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yes! vo: from the new, to the hard to find: when it's on your mind, it's on ebay™. ♪ a reminder. sunday's "60 minutes" has scott pelley's exclusive interview with a navy seal who took part in the raid a that killed osama bin laden. >> the retired member of seal team 6 reveals new details about the mission. you can see that interview this sunday night on "60 minutes" here on cbs.
good morning. we get to cut up with the headlines. the police on the scene of a double homicide in vallejo. a man and woman were shot to death and the witnesses sought to men in an it's what church running away from the scene early this morning. a yacht stolen from a marine at now have to small children on board. there taken from there south san francisco home by their father was also suspected of stealing a boat. and the oakland athletics position picture is in stable condition after it hit in the head on wednesday during a game. his skull was fractured by the line drive on wednesday. he did have the surgery and expected to be okay. the traffic and weather
we have a live look at that a bridge toll plaza. is that the camera never had any accent several of the commuters heading into center to score. or watching this accident on westbound 80. and things are really stacking up and your drive time is nearly a half- hour. that is your traffic for friday morning of the cool spot on a bay area. the sunshine is coming our way. we applauded clouds there but not today. we head towards the afternoon the skies become mostly sunny. we have some 80s and the valley and some '60s and '70s around the bay. the weekend is looking good. we've lots of
so after an so after an inspiring but tight 35-minute -- what? >> that brings me to health care. >> on he went. through welfare reform medicare, the national debt immigration, with more false endings than a james brown concert. the hardest-working man in politics! finally yielded the stage! >> god bless you, and god bless america! >> don't stop thinking about tomorrow, because it's a half-hour from now! [ laughter ] >> he nailed it, didn't he? >> he totally named it. clinton did go on for a bit, 48 minutes i think it was. but in some ways people are saying it did cast a shadow over obama's speech.
>> probably the most stirring speech to come out of there. all of those gestures. >> and people said the way he connected, yeah. >> it's almost like he is speaking to every person in the hall. wait a minute, wait a minute. i've got some more. >> exactly. >> 48 minutes more. welcome back to "cbs this morning." >> exactly. we'll try not to go 48 minutes with this story. by now you've probably heard about a major disturbance thursday at philadelphia international airport. a suspect was taken off a plane in handcuffs. but this morning, his former girlfriend and her new boyfriend could be facing charges. and as jim axelrod reports, it turned out to be a bizarre and mean spirited hoax. >> christopher shell was flying from philadelphia to dallas celebrating his 29th birthday. 30 minutes into the flight, the 69 passengers onboard the u.s. airways plane were told they were turning back. >> we heard the pilot tell us the passengers, that we were returning to philadelphia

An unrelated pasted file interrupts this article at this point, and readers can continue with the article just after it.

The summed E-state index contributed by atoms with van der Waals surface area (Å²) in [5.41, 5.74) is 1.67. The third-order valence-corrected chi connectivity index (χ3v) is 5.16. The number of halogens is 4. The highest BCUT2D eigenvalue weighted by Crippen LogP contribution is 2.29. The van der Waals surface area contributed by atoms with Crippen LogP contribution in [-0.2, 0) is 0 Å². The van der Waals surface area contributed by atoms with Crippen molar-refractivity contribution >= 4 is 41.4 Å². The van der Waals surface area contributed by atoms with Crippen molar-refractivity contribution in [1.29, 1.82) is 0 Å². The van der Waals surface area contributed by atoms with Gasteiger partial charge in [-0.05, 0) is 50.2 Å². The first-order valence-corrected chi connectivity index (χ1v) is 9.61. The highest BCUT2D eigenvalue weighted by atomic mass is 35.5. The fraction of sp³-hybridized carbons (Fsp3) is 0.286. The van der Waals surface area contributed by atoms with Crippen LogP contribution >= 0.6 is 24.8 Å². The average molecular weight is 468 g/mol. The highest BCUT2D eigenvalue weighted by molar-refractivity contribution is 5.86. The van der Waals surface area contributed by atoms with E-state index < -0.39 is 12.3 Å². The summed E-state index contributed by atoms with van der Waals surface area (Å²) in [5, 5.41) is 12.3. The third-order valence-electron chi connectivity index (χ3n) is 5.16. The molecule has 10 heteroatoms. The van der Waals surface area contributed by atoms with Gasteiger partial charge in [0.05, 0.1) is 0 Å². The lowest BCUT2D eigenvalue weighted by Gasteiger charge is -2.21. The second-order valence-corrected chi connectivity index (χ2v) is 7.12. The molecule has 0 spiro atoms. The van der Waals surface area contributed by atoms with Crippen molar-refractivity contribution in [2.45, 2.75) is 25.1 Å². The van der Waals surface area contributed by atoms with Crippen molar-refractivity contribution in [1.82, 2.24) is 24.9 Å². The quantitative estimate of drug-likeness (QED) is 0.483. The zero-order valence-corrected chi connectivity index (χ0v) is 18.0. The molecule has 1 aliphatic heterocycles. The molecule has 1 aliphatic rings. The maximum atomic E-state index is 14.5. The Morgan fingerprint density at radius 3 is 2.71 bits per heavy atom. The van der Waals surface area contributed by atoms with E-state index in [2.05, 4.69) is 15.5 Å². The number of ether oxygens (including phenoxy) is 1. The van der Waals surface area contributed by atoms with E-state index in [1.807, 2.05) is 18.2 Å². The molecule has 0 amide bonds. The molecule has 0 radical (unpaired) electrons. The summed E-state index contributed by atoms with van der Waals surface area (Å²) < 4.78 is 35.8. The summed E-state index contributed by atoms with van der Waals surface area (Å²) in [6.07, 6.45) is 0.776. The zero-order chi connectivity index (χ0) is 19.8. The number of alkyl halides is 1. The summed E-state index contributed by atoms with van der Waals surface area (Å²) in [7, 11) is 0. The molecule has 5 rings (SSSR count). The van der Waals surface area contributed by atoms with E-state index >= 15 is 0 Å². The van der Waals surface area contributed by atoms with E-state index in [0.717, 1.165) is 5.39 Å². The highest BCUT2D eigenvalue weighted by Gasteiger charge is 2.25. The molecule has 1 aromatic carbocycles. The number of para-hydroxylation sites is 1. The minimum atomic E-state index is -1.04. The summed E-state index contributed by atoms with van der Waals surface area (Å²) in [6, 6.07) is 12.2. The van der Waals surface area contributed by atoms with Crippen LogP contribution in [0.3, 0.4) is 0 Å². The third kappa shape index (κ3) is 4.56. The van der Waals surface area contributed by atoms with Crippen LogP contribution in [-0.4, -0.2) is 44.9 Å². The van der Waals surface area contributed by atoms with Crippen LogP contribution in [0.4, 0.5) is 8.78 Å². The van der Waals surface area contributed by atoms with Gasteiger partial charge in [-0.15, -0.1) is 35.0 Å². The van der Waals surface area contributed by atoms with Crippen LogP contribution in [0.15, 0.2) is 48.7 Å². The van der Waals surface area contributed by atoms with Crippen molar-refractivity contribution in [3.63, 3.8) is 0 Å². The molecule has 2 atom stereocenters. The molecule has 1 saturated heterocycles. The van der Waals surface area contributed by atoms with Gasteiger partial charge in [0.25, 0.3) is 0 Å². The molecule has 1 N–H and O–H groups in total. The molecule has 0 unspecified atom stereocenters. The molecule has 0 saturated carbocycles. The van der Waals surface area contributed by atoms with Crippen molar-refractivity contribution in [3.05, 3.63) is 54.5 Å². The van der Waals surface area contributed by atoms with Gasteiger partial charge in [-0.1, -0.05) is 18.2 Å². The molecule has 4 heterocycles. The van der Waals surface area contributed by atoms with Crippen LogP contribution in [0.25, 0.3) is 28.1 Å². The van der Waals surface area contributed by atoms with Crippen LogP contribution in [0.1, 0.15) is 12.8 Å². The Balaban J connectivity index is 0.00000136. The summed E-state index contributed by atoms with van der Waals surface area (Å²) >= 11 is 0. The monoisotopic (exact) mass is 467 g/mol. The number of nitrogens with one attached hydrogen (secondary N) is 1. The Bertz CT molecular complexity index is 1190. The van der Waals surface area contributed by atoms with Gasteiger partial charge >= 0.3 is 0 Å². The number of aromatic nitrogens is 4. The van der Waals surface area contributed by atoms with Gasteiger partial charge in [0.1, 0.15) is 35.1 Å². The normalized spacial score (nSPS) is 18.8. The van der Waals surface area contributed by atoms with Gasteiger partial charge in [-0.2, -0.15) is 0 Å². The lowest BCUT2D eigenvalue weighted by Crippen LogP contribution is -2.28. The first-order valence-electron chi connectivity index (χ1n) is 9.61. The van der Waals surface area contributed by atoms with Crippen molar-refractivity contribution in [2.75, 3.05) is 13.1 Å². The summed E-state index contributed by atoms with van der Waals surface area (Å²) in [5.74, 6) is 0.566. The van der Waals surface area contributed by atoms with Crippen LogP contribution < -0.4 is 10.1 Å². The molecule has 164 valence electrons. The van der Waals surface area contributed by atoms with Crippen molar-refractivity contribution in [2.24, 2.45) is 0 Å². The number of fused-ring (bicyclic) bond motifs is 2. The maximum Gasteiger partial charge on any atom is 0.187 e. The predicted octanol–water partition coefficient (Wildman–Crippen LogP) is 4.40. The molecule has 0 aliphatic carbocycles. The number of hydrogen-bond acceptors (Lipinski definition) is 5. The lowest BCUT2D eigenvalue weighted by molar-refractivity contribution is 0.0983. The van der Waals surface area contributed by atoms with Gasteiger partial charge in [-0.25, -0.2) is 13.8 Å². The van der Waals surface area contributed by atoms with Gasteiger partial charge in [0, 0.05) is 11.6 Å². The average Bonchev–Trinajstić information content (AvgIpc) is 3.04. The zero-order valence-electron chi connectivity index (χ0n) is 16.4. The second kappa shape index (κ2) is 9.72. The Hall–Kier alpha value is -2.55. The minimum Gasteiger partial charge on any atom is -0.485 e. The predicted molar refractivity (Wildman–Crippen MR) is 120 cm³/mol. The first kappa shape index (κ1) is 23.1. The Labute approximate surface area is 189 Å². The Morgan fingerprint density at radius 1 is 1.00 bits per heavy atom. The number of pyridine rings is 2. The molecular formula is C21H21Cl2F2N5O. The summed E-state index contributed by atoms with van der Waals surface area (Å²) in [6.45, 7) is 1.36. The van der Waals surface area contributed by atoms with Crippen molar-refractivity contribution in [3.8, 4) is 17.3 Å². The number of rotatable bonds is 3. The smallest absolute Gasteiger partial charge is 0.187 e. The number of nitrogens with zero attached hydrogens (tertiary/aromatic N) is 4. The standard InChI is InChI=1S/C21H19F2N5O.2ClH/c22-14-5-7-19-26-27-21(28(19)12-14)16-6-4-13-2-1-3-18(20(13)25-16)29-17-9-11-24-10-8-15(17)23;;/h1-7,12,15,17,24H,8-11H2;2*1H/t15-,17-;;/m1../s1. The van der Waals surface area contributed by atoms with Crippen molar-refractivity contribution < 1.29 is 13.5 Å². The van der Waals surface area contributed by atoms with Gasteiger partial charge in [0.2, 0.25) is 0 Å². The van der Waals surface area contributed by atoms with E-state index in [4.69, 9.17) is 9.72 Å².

because of an instrumentation problem. >> shell posted on facebook, quote, i'm pretty disappointed in u.s. airways currently. we just spent half an hour in the air to be notified that the plane had technical difficulties and had to fly back. but when the plane landed police rushed onboard and rushed shell out. >> with their uzis out. they came to a passenger and said, stay put. >> reporter: police were notified that there were explosives onboard. and an unwitting shell also posted that he walked through the security line with a breeze and that caught the fbi's attention. his ex-girlfriend's new boyfriend had made it all up. reportedly he had threatened to make shell's life miserable. and while police had shell facedown on the tarmac he told them, quote, i know what this is about. he produced texts and voicemails to prove it was all over a twisted lover's triangle. >> there was a threat. that threat was unfounded. that flight was never in any danger. and i just want to stress right